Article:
• URI documentation must be provided in RDF.
  • Provision of URI documentation must be an ongoing concern. The ability to provide it may have to outlive the original database or the database's creator.
  • The provider of the URI documentation must be responsive to community needs, such as the need to have mistakes fixed in a timely manner.
  • URI documentation must be open so that it can be replicated and reused.

UniProt? PURLS

UniProt? uses its own purls not only for their own data but also for all the cross references that we link to.

  • For example purl.uniprot.org/HGNC/37122 is redirected to  http://www.genenames.org/data/hgnc_data.php?hgnc_id=37122
  • We do this because we have to maintain and keep stable links into the future. Meaning that when one of our cross reference databases changes their urls. We change the redirection. One maintenance location.
  • When merging datasets people have to collapse these different URL's into one. Using either a regexp or owl:sameAs statements.
  • Benefit to using UniProt? purls when available is that there is an ongoing maintenance effort.
  • They are documented in  dbxref for the external datasets. ** And there is work being done to make this available in owl/rdf including the internal datasets.

Remember don't get to hung up about this. Pick an URI in your data set and change it when required -- see page URI for the results of the discussion with data providers here at the hackathon. Kaizen, build something and then keep on improving it ;)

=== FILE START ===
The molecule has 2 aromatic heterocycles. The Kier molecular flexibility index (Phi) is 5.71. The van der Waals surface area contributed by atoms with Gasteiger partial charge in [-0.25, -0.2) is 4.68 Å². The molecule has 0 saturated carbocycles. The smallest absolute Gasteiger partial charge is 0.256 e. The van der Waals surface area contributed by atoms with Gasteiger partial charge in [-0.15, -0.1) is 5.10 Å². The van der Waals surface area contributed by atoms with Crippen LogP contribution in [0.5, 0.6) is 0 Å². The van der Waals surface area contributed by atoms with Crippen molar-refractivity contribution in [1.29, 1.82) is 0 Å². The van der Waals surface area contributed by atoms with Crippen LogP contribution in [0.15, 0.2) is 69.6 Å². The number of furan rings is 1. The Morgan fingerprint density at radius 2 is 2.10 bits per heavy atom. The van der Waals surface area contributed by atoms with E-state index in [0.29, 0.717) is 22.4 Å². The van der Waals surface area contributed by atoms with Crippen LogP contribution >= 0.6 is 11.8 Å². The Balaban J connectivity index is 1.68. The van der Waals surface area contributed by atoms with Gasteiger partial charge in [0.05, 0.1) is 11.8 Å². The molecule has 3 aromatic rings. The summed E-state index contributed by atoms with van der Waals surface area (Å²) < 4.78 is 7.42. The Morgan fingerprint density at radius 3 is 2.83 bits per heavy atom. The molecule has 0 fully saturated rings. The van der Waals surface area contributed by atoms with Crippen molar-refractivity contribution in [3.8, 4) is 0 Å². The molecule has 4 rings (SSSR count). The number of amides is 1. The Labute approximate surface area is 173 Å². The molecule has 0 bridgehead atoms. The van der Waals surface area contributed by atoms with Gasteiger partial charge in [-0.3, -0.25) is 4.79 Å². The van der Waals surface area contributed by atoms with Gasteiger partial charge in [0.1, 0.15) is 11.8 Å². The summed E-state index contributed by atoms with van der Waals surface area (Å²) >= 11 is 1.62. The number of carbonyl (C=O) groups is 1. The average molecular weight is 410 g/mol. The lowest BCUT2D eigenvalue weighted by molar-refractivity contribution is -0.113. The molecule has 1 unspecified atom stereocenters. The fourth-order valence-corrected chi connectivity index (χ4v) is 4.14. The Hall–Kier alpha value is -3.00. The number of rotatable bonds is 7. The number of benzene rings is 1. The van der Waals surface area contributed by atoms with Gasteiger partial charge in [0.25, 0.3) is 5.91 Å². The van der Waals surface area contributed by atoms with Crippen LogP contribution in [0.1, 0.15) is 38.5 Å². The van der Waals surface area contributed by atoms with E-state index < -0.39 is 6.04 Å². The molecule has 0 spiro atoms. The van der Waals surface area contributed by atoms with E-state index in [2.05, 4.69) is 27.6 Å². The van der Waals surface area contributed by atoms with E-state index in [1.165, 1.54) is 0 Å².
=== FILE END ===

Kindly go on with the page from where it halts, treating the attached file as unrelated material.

Web services

I have an analysis tool, how do I expose it as a semantic web resource?

SADI provides one solution. Luke McCarthy gave a Java tutorial Thursday 11 February 2010, and Mark Wilkinson gave the Perl tutorial on the same day. Edward Kawas from the Wilkinson lab has produced movies detailing how to create services in Perl for SADI, and Mark will be doing the voice-over for these movies and putting them up on YouTube? in the second week of February 2010. Mark will add a link here. The same will be done for the Java side once we have the extra-cool Java functionalities coded and ~stable. In particular, Luke McCarthy and Paul !Gordon have been working together at the Hackathon finding simple ways to put SADI Java services into the Google Cloud... so you might not even have to consume your own compute resources to achieve this!

When someone calls GET on my URLs, what should I return in order to be semantic webby?

You should probably use  Content Negotation using the HTTP Accept: header. That way you can return HTML and RDF under the same URI. However, it's fine for the time being to just accept a ".rdf" suffix or an "&format=rdf" URL parameter.